Abstract

Abstract 1483

Background:

Activating FLT3 mutations including internal tandem duplications (FLT3-ITD) and tyrosine-kinase domain mutation (FLT3-TKD) occur in approximately one third of patients with acute myeloid leukemia (AML) and are particularly associated with a poor outcome in case of FLT3-ITD. Sunitinib is a multitargeted FLT3 inhibitor approved for the treatment of advanced/metastatic renal cancer and metastatic/unresectable malignant GIST after failure of imatinib. Sunitinib has been evaluated in refractory AML as single agent treatment resulting in transient blast count reduction and in several cases of partial response in AML with activating FLT3 mutations.

Aims:

To evaluate the feasibility of a standard induction and consolidation therapy in combination with orally administered sunitinib in elderly AML patients with activating FLT3 mutations.

Methods:

Patients aged 60 years or higher with AML with activating FLT3 mutations (FLT3-ITD, FLT3-TKD) and fit enough for intensive chemotherapy were eligible. Induction therapy included cytarabine 100 mg/m2 per continuous infusion on days 1–7 and daunorubicin 60 mg/m2 i.v. on days 1–3 (DA). A second course was allowed in responding patients, who did not achieve a complete remission (CR). In patients achieving a CR after induction therapy three consolidation cycles were intended (cytarabine 1 g/m2 i.v. bid, on days 1,3,5). A 3+3 dose escalation/de-escalation scheme was used to define the dose and scheduling of sunitinib. The first cohort of three patients received oral sunitinib continuously starting from day 1 in a dose of 25 mg/day (level 1). Dose escalation to level 2 with sunitinib 37.5 mg/day continuously or dose de-escalation to level −1 with 25 mg day 1 to 7 had been defined in the protocol. After definition of the maximally tolerated dose (MTD) an extension of the cohort at that dose was intended.

Results:

A total of twenty-two patients were enrolled between January 2009 and March 2011. The median age was 70 years (range 60–78), 13 were female. The type of AML was de novo in 16 pts., s-AMLin one patient and t-AML in 4 pts. Fifteen patients had a FLT3-ITD (68%) and 7 a FLT3-TKD (32%) mutation. A NPM1 mutation was present in 11 patients (50%), 15 patients exhibited a normal karyotype, 3 an intermediate-2 risk karyotype according to ELN guidelines and 2 a complex karyotype and 2 had no evaluable metaphases. In the first cohort 5 patients were treated and two experienced dose-limiting toxicity (DLT), i) prolonged hematological recovery beyond day 35 in a patient achieving a CR and ii) a hand-foot-syndrome grade III. Four of the 5 patients achieved a CR. According to the protocol the following patients received treatment at dose level −1 with sunitinib 25mg days 1 to 7. In this cohort only one DLT occurred, again prolonged hematological recovery. Thus the MTD was defined at dose level −1. Response to induction therapy in all patients was CR in 13 pts. (59%), partial remission in 1 pt. (4.5%), refractory disease in 5 pts. (23%), death in 3 pts. (13.5%). CR rate in AML with FLT3-ITD was 53% (8/15) and 71% (5/7) in those with FLT3-TKD. All 13 patients achieving CR received repetitive cycles of high-dose cytarabine consolidation therapy and 7 proceeded to single agent sunitinib maintenance therapy (median 11 months, range 1–24 months). In these patients relapse occurred in 10, one patient died due to severe colitis during consolidation therapy and two patients are in sustained CR. Two patients not achieving a CR after induction therapy underwent allogeneic stem cell transplantation form matched unrelated donors. Twelve of the 22 patients died leading to a median survival of 18.8 months and a 2 year survival of 36% (95%-CI, 19–70%). Median relapse-free survival was 11 months.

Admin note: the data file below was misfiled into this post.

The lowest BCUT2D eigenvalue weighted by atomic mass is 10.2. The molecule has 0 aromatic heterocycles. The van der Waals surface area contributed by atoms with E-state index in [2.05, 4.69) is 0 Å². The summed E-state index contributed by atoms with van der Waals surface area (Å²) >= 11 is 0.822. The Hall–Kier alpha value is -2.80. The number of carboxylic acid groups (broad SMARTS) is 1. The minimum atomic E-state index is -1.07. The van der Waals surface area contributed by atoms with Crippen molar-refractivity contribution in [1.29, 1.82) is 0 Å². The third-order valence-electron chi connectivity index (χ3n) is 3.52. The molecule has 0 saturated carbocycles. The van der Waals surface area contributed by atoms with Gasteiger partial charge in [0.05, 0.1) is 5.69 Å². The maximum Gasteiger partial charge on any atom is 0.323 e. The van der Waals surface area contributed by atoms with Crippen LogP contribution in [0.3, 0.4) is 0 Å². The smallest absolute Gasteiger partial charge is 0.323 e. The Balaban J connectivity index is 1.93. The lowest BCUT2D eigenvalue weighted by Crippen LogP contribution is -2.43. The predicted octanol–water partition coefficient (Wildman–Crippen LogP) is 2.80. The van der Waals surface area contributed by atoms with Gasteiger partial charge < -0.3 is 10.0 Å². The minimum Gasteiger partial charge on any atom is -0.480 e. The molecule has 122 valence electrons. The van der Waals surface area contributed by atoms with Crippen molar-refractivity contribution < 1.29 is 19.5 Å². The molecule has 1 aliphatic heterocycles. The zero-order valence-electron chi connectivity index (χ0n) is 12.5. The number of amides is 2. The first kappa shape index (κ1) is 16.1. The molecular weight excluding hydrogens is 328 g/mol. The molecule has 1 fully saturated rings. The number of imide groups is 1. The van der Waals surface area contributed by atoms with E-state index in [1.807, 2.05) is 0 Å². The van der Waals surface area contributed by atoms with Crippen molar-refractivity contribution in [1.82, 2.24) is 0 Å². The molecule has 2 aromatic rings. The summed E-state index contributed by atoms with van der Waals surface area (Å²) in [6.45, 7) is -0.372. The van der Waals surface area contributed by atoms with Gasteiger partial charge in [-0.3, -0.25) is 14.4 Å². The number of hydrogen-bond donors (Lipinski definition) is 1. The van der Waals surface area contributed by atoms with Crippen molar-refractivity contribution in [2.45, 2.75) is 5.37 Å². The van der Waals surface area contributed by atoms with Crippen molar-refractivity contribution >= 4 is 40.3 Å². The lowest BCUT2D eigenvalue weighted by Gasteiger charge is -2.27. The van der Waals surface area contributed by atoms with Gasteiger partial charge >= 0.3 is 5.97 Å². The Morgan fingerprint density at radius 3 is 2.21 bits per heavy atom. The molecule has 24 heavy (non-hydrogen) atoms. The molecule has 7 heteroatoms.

Conclusion:

Combination of intensive induction and consolidation therapy with oral sunitinib in AML with activating FLT3 mutations is feasible with 25 mg sunitinib given during intensive therapy on days 1 to 7 and continuously during maintenance.

Disclosures:

Fiedler:Novartis: Consultancy, Research Funding; Pfizer Inc.: Consultancy, Research Funding.

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Author notes

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Asterisk with author names denotes non-ASH members.